Don't Forget the Pies, Please
Writing the past isn't just about getting the facts right--it's about how that chapter in life felt and tasted
Today’s post is unusually personal: it may, or may not, be for everyone. It was written for a website memorializing a former Wesleyan University colleague, Christina Crosby, who suddenly passed over in January 2021 at 67. You can learn more about her here. Perhaps because I am writing a biography, I have come to see lives—including my own—in chapters rather than a continuous narrative. Friendship is one way of framing those chapters, allowing us to intersect with someone else’s life and allowing each of us to become a slightly different person than we were before. So what you see below is a snapshot of one chapter of my life, as I lived it on a small New England college campus in the 1990s. If you think it’s a good piece of writing, by all means:
Photo credit: Joshua Heyer/Wikimedia Commons
Oddly, although Christina and I spent tons of time together for a while, we never shared a classroom, not once. We were in different departments, even different divisions. But for a short time, we were very, very, good friends.
So here’s what I’ve got for you: what no one should forget about Christina, ever, is how much she loved parties. She loved big parties, small parties, cocktail parties, dinner parties, and parties that ran so late that I wonder today how we managed to put one word after the other the next day (answer: we were very young.) And Christina particularly loved entertaining in her home.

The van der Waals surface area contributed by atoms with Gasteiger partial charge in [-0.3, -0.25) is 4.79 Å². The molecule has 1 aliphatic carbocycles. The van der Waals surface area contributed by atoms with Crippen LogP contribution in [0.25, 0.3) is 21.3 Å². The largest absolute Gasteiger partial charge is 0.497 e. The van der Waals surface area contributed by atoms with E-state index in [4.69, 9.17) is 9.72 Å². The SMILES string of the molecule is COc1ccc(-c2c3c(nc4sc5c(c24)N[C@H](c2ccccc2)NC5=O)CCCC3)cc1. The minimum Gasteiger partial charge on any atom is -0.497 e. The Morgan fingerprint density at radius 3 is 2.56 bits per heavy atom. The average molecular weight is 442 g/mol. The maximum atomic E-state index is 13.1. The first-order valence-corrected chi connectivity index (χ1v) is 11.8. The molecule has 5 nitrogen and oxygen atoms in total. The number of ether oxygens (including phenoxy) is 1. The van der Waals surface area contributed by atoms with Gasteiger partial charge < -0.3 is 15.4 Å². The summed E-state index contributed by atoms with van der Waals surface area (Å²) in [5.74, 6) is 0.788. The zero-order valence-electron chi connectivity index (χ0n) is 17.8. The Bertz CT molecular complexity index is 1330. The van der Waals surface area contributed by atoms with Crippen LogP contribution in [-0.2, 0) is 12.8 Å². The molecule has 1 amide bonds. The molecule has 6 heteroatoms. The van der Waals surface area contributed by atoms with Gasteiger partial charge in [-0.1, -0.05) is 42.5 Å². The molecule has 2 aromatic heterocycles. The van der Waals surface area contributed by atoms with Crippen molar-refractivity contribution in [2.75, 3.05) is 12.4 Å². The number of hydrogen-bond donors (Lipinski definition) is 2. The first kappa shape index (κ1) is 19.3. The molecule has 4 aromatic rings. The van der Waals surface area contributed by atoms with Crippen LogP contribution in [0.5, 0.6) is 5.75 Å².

I first met Christina at a party. I had just begun my appointment as an assistant professor in the history department. I saw a talk advertised at the Center for Humanities, and I thought: well, here is an opportunity to make some friends.
And I did. After the talk, Dick Ohmann, the Director, invited me to the canonical post-talk party. Christina strode up and introduced herself. In her distinctive, Christina-like way, she was soon interrogating me about where I stood as a historian. I did not really believe in facts, did I? Was I a Foucauldian? And surely, I did not believe that archives were somehow the path to a historical truth of some kind? I was clear, was I not, that all knowledge was constructed? Was I familiar with the work of Joan Scott? (I did get the last question right.)
In any case, this terrifying encounter led to a dinner invitation at Christina’s little shoebox of a university rental house, where I can honestly say I spent some of my happiest evenings at Wesleyan University.
It made sense that we would eat together often. We were both in commuting relationships. We both took off each weekend, she to Providence and I to New York City. For those of us who had two homes in those years, the other option was to eat alone, and making dinner for one is dreary. In addition, Christina and I each had an unspoken evening deadline: a phone call home. Before cell phones, Southern Connecticut Bell charged for long-distance, so getting to one’s own handset before bedtime was imperative.